Ultra-right Texas senator is first official US presidential candidate
26 March 2015
The 2016 US presidential campaign began Monday with the first official announcement by a candidate seeking the nomination of one of the two corporate-controlled parties. Senator Ted Cruz of Texas declared his candidacy for the Republican nomination in a speech at Liberty University in Lynchburg, Virginia.
The 44-year-old Texas senator, who bears an unpleasant resemblance, in his bullying style and perpetual sneer, to the late Senator Joe McCarthy, is almost unknown to the public. He has little support even among likely Republican primary voters, where he polls in the low single digits.
Nonetheless, his campaign launch was given massive and respectful media publicity and presented as the beginning of the official presidential campaign. Several other Republican hopefuls are expected to announce their candidates in the next month, including Senator Rand Paul of Kentucky, Senator Marco Rubio of Florida, Governor Scott Walker of Wisconsin and former Florida Governor Jeb Bush.
These announcements are part of the process in which an array of reactionaries, self-promoters and semi-fascists are put through their paces by the American financial elite in order to select the Republican nominee for president, one of two tested defenders of big business who will represent the “choice” given to the American people in the 2016 elections.
For the Democrats, the presumptive front-runner, former Secretary of State Hillary Clinton, is also reported to be planning an April campaign launch.
The spring timetable for the formal announcements is driven by the requirements of fundraising, since any viable candidate--from the standpoint of the two-party system--must accumulate a war chest of at least $25 million in the year before the election. For Clinton, Bush and Walker, the presumptive candidates most favored by the multi-millionaires, that sum will be raised quickly. For long shots like Cruz, fundraising is the first “primary”--the first and most important test of their ability to sustain a campaign past the first contests in Iowa and New Hampshire next March.
Cruz is a first-term senator, elected in 2012 as a Tea Party candidate, having defeated an establishment Republican for the party’s nomination in Texas. His embrace of right-wing populism is an awkward fit for his biography as a graduate of Princeton and Harvard Law School who has worked as a government lawyer his entire life. Similarly, his denunciations of the Wall Street bailouts sound hollow given his marriage to a managing director at Goldman Sachs, one of the principal recipients of Treasury cash.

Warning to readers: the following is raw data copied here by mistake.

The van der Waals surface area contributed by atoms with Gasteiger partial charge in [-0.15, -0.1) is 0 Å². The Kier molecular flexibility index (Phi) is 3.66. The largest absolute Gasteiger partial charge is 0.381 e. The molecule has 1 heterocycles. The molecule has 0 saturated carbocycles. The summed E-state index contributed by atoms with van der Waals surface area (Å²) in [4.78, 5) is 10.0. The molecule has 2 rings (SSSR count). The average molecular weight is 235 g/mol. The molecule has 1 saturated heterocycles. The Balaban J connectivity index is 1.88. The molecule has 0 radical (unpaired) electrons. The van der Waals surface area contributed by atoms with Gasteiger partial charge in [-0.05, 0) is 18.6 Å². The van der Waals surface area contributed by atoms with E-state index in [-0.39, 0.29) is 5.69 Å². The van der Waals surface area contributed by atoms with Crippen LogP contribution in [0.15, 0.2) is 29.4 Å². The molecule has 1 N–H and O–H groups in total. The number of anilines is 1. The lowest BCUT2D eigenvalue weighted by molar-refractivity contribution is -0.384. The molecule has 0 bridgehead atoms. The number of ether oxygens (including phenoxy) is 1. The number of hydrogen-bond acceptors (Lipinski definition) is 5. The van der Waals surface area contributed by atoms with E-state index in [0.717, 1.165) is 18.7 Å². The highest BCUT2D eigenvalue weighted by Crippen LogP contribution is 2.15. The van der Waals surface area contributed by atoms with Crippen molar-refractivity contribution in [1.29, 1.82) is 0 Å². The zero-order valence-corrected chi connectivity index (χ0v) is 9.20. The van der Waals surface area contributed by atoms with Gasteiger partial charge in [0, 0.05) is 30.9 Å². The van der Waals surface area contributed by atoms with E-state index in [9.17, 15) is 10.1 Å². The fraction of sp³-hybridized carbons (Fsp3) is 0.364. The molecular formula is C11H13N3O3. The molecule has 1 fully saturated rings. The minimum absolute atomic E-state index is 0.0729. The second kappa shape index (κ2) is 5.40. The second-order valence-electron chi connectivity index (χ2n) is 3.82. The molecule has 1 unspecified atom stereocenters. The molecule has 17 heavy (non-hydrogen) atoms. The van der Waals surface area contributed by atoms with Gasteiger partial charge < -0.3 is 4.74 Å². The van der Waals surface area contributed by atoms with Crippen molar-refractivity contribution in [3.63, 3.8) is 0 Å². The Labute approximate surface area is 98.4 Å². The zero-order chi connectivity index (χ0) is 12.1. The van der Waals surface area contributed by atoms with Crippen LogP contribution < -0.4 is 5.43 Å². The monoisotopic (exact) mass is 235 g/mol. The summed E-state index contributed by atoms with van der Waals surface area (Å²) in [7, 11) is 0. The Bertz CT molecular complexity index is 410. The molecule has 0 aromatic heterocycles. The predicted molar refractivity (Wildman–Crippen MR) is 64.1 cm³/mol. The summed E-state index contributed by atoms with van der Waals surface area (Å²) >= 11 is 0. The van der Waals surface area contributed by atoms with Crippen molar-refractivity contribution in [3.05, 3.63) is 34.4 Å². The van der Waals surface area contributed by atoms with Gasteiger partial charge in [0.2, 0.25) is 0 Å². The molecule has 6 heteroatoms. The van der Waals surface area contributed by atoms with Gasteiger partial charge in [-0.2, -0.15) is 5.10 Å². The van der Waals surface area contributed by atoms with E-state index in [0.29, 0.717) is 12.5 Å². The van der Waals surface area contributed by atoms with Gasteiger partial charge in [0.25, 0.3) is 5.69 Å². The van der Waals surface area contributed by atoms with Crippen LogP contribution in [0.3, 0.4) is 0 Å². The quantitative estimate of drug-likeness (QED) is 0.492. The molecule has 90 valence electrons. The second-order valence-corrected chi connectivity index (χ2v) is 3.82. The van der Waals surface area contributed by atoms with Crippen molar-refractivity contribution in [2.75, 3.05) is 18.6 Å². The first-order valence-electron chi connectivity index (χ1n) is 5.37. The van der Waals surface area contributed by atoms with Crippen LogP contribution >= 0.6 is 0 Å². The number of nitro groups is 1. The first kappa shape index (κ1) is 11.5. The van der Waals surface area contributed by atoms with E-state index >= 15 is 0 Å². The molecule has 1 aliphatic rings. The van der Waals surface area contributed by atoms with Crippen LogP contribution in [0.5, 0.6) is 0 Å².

Once in the US Senate, Cruz gained national notoriety for precipitating the 2013 partial shutdown of the federal government in a quixotic effort to force the Obama administration to abandon its health care overhaul.
Mainly identified with opposition to Obamacare, the Texas senator chose the Virginia location to announce his candidacy, instead of the traditional home state location, in an effort to broaden his appeal to the Christian fundamentalist wing of the Republicans. Liberty University was established by the late Rev. Jerry Falwell, founder of the defunct Moral Majority, and it remains a hotbed of Christian right politics.
Cruz addressed a compulsory assembly of 10,000 students and was repeatedly interrupted with applause as he ticked off a laundry list of positions favored by the ultra-right, including rejection of gay marriage and abortion, stricter border enforcement, ending all restrictions on gun ownership, denunciation of what he called “Islamic terrorism,” and unconditional support for the state of Israel and its right-wing prime minister, Benjamin Netanyahu.
As the son of a Cuban exile turned evangelical minister, Cruz combines bellicose defense of American imperialism with appeals to fundamentalist religious sentiments. His main function in the race is to act as a right-wing anchor for the entire field, staking out positions that will drag both the Republican candidates and their Democratic counterparts further to the right.
Among his more bizarre stances is an insistence, as chairman of the Senate committee controlling the budget of the National Aeronautics and Space Administration, that NASA focus its resources on non-Earth projects, abandoning programs that study the Earth from space. Such studies have tended to reinforce the warnings of climate scientists about the dangers of global warming. Like many right-wing Republicans, Cruz denies global warming, and portrays the scientific evidence as the product of a conspiracy to increase government regulation of industries such as oil, coal and electricity generation.
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